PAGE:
“Veronica?” Charlie asked, reaching down to help me up. I slapped her hand away, scrabbling backwards.

“You,” I snarled. “No, not now. I cannot deal with you right now.”

I got to my feet, glaring at her. My thoughts were more present, more focussed, but they all revolved around violence. That wasn’t helpful. I knew better than to think I could win a fight against her.

“Veronica, I’m sorry I didn’t tell you,” she said, as if that was what I cared about. Couldn’t be less important, not anymore.

“Fine. Apology accepted. Now leave me alone.”

She looked concerned, and moved to stay close to me as I began to walk away. Her movements were fluid, controlled. She didn’t move like a human anymore. She moved like him, the asshole that did this to me.

“Veronica, you just screamed loud enough to stir a city block. You’re in danger.”

Stop saying my name.

“I’m already dead, Charlie. It doesn’t matter.”

Her expression softened. For just a moment, she looked like my friend, a little bit odd, the quiet nerd. It wasn’t her, though. That Charlie was gone. This one was just a pretender, a monster, a wolf in sheep’s clothing, and the mask was slipping.

“You’re infected,” she said.


“How long?”

How long what? Until I turned into a monster? No, how long since it had happened.

“I don’t know,” I said. “A few hours, maybe.” I’d lost track of the time.

“Then there’s still time,” Charlie said.

My heart skipped a beat, and every thought process in my head ground to a halt.

Don’t get your hopes up, Veronica.

“What? Time for what?”

She didn’t have a cure. There was no way she had a cure.

“To keep you the same,” Charlie said.

This is a trick. She’s playing you. Manipulating you. Don’t trust her.

“There’s a cure?” I asked, despite my doubts. My brain was so desperate it was clinging to any chance of hope.

“No, no cure. At least, not that I’ve seen. But we can delay the symptoms.”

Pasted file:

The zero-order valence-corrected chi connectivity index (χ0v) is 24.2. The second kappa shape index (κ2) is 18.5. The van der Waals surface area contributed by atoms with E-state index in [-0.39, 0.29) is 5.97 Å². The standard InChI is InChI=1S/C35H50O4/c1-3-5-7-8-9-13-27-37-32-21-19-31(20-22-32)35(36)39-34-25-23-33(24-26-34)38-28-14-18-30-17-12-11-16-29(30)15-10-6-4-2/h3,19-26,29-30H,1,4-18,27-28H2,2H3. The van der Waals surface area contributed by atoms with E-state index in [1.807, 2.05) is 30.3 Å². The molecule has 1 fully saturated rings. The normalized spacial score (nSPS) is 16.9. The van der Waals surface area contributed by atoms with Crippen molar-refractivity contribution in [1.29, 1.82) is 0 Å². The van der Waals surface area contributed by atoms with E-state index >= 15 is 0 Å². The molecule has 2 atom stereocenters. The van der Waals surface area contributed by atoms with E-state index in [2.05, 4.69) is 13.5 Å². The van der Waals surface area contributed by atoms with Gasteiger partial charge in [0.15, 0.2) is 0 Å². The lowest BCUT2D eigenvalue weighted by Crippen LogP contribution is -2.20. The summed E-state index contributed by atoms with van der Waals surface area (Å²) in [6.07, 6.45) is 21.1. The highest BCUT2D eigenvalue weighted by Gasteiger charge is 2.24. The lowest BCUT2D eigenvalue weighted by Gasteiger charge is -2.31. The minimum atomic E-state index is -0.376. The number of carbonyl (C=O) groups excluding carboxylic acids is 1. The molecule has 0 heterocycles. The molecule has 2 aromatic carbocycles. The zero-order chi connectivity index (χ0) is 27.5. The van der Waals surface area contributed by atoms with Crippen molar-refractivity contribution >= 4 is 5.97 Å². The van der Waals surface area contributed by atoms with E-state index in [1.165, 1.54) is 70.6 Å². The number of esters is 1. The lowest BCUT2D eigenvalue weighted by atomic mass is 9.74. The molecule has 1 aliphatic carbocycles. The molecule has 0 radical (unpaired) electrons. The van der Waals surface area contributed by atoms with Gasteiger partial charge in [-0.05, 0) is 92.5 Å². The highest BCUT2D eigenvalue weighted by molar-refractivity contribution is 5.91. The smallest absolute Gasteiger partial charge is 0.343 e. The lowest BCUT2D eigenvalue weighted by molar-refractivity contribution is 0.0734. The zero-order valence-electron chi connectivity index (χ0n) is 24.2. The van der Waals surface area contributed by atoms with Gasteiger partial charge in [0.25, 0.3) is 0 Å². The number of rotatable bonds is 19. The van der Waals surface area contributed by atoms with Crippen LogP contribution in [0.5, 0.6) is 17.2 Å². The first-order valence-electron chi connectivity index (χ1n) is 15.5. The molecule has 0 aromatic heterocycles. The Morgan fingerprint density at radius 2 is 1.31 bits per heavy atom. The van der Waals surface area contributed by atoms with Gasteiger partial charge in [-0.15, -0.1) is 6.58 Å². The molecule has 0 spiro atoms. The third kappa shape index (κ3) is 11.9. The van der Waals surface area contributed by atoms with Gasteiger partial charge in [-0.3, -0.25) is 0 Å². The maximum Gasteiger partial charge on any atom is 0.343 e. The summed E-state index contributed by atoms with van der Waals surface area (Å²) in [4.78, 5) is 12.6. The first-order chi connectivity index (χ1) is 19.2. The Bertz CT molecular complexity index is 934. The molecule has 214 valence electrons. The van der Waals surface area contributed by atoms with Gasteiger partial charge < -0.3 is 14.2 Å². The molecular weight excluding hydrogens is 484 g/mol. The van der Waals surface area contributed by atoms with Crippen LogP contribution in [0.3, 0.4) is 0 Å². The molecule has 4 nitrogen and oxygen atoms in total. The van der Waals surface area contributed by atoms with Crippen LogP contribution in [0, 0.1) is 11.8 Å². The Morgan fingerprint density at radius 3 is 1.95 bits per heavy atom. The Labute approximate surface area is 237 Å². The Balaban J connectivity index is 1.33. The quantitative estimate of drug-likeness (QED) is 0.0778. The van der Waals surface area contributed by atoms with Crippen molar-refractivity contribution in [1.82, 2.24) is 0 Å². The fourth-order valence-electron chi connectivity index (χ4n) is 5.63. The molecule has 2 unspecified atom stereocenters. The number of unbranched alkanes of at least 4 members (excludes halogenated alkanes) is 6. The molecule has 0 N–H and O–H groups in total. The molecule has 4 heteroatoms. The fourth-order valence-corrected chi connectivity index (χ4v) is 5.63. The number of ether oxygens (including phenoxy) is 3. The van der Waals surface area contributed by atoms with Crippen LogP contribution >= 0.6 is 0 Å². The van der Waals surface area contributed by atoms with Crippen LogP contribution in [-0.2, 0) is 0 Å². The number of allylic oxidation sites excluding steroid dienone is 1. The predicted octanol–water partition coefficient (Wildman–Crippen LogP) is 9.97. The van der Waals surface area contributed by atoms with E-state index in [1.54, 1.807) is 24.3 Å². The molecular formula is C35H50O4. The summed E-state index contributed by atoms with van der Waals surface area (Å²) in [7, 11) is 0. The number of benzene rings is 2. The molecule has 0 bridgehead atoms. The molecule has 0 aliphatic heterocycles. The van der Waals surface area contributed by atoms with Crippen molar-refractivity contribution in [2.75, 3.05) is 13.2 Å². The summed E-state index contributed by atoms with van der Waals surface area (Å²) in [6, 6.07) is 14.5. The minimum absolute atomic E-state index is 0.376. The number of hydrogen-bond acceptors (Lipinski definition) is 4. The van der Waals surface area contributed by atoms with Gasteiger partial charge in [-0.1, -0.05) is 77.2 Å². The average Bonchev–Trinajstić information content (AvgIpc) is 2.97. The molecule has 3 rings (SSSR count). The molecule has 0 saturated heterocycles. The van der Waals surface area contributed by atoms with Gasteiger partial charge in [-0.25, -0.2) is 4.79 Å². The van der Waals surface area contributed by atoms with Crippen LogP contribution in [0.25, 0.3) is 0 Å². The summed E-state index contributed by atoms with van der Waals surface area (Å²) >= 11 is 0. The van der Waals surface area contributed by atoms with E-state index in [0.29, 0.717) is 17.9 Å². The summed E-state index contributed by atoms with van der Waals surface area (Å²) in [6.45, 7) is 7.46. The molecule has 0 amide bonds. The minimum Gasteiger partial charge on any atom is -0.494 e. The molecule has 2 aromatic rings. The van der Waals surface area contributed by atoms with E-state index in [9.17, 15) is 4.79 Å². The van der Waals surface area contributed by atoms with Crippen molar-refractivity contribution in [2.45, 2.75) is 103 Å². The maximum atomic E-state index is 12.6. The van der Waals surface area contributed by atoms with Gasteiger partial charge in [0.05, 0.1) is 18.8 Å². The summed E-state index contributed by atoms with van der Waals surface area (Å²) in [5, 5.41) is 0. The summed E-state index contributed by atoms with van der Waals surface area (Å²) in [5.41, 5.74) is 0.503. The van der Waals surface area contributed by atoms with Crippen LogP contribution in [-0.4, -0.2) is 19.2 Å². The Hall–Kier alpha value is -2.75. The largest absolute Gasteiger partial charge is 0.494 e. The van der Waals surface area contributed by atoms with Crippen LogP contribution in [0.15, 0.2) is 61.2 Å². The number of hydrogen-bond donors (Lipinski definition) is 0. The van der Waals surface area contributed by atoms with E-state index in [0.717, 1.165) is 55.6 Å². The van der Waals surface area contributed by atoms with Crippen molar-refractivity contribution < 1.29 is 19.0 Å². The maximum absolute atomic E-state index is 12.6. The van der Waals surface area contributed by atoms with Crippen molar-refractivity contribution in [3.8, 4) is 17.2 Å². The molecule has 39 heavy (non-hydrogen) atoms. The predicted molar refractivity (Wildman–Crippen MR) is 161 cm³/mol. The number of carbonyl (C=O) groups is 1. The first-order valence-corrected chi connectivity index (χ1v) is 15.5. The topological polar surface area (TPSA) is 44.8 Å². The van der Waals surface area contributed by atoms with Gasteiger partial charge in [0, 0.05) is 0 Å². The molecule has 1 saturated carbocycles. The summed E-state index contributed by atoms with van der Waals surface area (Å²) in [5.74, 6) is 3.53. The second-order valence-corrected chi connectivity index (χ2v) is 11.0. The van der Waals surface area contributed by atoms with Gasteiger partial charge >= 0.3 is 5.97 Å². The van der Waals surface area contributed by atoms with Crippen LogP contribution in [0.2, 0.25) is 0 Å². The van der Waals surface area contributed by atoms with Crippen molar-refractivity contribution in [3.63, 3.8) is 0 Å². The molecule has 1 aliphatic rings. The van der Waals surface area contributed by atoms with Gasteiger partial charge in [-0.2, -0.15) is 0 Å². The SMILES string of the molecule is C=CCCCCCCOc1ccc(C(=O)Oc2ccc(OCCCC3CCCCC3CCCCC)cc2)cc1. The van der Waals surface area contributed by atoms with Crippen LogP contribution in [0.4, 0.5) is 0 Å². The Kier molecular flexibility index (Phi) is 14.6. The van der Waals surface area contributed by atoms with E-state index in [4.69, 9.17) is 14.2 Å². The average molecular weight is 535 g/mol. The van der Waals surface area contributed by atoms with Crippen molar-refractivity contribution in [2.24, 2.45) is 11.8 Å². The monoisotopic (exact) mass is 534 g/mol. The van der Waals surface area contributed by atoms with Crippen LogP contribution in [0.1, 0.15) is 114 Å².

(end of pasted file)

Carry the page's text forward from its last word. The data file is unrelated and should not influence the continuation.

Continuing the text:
Delay? Time? That was all I needed. Could she really do that for me?

Could I trust her?

“Seriously?” I asked, trying to sound sceptical, instead of hopelessly hopeful. “How? And how do you know?”

“It’s a long story,” she said dismissively. “What matters is that I can help you.”

My resolve hardened. My feelings didn’t matter. Only Sabrina did.

Sabrina, who was definitely not dead. I refused to believe it.

“Well, I’ve got nothing left to lose,” I said. “Why not?”

“I don’t have anything on me,” Charlie said. “I need to…. You’re not safe here, and I can’t bring you with me.”

“I can look after myself,” I insisted, knowing full well it was a lie. It had been a reflex response, and I regretted it immediately.

“Not here, you can’t,” she said, irritating me and filling me with relief in the same sentence. “Hmm. Rooftop.”

“Fine. I’ll head to a-“

I was cut off as she wrapped an arm around my chest, bent her legs, and jumped. With only one free hand, she scaled the side of the building, driven by supernatural strength and agility. When we reached the top, she placed me down gently.

“What the fuck,” I said, a little out of breath.

“Stay here,” she instructed.

“Like I have a choice,” I complained.

She stepped off the side of the roof, disappearing into the growing darkness. Was it evening already? How long had my little breakdown taken? How much time had it cost me?

As the sky continued to darken, I listened to the sounds of the street below me. I heard infected snarling, snapping, but they didn’t seem to be able to find me. Or maybe they just couldn’t get up. It didn’t matter, really. So long as they didn’t try to take a bite out of me.

Would I stop seeming like food to them at some point? Would they realise I was infected, just like them, and lost interest? Would it happen before I changed, or after?

A soft thud alerted me to someone’s presence. I twisted, ready to complain to Charlie about leaving me alone on a rooftop, but a part of me already knew it wasn’t her.

They stepped out of the shadows, their gait somewhere between the supernatural elegance of Gabriel and a clumsy teenager who just went through a growth spurt.

A uniform? No, a costume. White and purple, with gold trim. Her face revealed, white skin and blonde hair. Bright blue eyes, long silver nails. She was tall, beautiful, just slightly unnatural looking.

What was she doing here?

How had Miss Melbourne found me?